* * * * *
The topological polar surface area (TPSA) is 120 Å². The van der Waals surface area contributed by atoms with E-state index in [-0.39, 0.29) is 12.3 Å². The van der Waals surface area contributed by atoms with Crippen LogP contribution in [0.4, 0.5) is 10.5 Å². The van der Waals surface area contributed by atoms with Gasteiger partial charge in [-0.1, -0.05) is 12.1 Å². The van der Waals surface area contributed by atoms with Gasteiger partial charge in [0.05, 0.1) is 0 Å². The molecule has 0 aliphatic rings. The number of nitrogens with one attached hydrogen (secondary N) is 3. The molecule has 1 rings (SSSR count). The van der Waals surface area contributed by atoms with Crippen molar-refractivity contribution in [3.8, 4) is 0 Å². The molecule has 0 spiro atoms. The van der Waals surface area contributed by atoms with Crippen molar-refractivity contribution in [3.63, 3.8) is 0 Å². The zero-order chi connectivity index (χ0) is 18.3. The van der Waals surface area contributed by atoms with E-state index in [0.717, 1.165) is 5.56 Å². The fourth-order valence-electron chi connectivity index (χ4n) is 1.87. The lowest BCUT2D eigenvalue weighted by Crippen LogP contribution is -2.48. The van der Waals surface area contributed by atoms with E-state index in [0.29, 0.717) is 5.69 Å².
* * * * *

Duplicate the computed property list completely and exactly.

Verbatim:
The topological polar surface area (TPSA) is 120 Å². The van der Waals surface area contributed by atoms with E-state index in [-0.39, 0.29) is 12.3 Å². The van der Waals surface area contributed by atoms with Crippen LogP contribution in [0.4, 0.5) is 10.5 Å². The van der Waals surface area contributed by atoms with Gasteiger partial charge in [-0.1, -0.05) is 12.1 Å². The van der Waals surface area contributed by atoms with Gasteiger partial charge in [0.05, 0.1) is 0 Å². The molecule has 0 aliphatic rings. The number of nitrogens with one attached hydrogen (secondary N) is 3. The molecule has 1 rings (SSSR count). The van der Waals surface area contributed by atoms with Crippen molar-refractivity contribution in [3.8, 4) is 0 Å². The molecule has 0 spiro atoms. The van der Waals surface area contributed by atoms with Crippen molar-refractivity contribution in [3.63, 3.8) is 0 Å². The zero-order chi connectivity index (χ0) is 18.3. The van der Waals surface area contributed by atoms with E-state index in [0.717, 1.165) is 5.56 Å². The fourth-order valence-electron chi connectivity index (χ4n) is 1.87. The lowest BCUT2D eigenvalue weighted by Crippen LogP contribution is -2.48. The van der Waals surface area contributed by atoms with E-state index in [0.29, 0.717) is 5.69 Å².